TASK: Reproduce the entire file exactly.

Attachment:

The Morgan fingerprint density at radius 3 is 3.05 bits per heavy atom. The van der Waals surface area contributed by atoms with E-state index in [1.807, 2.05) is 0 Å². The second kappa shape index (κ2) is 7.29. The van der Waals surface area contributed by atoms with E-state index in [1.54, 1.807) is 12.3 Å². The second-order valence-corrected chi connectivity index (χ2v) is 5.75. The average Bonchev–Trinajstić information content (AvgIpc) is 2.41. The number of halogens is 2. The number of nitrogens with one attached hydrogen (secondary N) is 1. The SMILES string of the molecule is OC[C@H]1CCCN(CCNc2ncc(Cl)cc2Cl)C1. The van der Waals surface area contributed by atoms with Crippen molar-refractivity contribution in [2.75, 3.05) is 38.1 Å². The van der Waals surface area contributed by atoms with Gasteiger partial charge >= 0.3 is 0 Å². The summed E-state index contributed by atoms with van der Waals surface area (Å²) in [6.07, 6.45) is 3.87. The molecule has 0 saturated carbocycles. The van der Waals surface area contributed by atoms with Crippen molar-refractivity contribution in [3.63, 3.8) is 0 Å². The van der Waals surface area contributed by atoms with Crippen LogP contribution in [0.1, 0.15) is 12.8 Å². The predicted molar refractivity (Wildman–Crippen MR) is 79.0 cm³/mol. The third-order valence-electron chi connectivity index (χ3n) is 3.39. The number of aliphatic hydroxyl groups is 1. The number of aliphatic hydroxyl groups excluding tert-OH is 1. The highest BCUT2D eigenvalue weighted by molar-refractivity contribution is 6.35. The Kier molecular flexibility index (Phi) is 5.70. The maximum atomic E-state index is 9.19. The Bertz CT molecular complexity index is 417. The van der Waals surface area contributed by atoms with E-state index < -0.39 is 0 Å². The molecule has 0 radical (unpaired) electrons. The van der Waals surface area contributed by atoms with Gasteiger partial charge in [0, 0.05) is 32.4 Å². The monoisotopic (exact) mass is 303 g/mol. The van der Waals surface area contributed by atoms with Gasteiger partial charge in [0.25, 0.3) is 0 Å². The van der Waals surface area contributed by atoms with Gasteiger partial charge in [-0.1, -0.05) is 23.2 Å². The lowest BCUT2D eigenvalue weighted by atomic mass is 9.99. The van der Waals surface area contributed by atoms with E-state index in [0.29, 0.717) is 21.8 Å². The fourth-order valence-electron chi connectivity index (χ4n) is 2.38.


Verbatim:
The Morgan fingerprint density at radius 3 is 3.05 bits per heavy atom. The van der Waals surface area contributed by atoms with E-state index in [1.807, 2.05) is 0 Å². The second kappa shape index (κ2) is 7.29. The van der Waals surface area contributed by atoms with E-state index in [1.54, 1.807) is 12.3 Å². The second-order valence-corrected chi connectivity index (χ2v) is 5.75. The average Bonchev–Trinajstić information content (AvgIpc) is 2.41. The number of halogens is 2. The number of nitrogens with one attached hydrogen (secondary N) is 1. The SMILES string of the molecule is OC[C@H]1CCCN(CCNc2ncc(Cl)cc2Cl)C1. The van der Waals surface area contributed by atoms with Crippen molar-refractivity contribution in [2.75, 3.05) is 38.1 Å². The van der Waals surface area contributed by atoms with Gasteiger partial charge >= 0.3 is 0 Å². The summed E-state index contributed by atoms with van der Waals surface area (Å²) in [6.07, 6.45) is 3.87. The molecule has 0 saturated carbocycles. The van der Waals surface area contributed by atoms with Crippen molar-refractivity contribution in [3.63, 3.8) is 0 Å². The van der Waals surface area contributed by atoms with Crippen LogP contribution in [0.1, 0.15) is 12.8 Å². The predicted molar refractivity (Wildman–Crippen MR) is 79.0 cm³/mol. The third-order valence-electron chi connectivity index (χ3n) is 3.39. The number of aliphatic hydroxyl groups is 1. The number of aliphatic hydroxyl groups excluding tert-OH is 1. The highest BCUT2D eigenvalue weighted by molar-refractivity contribution is 6.35. The Kier molecular flexibility index (Phi) is 5.70. The maximum atomic E-state index is 9.19. The Bertz CT molecular complexity index is 417. The van der Waals surface area contributed by atoms with E-state index < -0.39 is 0 Å². The molecule has 0 radical (unpaired) electrons. The van der Waals surface area contributed by atoms with Gasteiger partial charge in [0, 0.05) is 32.4 Å². The monoisotopic (exact) mass is 303 g/mol. The van der Waals surface area contributed by atoms with Gasteiger partial charge in [0.25, 0.3) is 0 Å². The van der Waals surface area contributed by atoms with Gasteiger partial charge in [-0.1, -0.05) is 23.2 Å². The lowest BCUT2D eigenvalue weighted by atomic mass is 9.99. The van der Waals surface area contributed by atoms with E-state index in [0.29, 0.717) is 21.8 Å². The fourth-order valence-electron chi connectivity index (χ4n) is 2.38.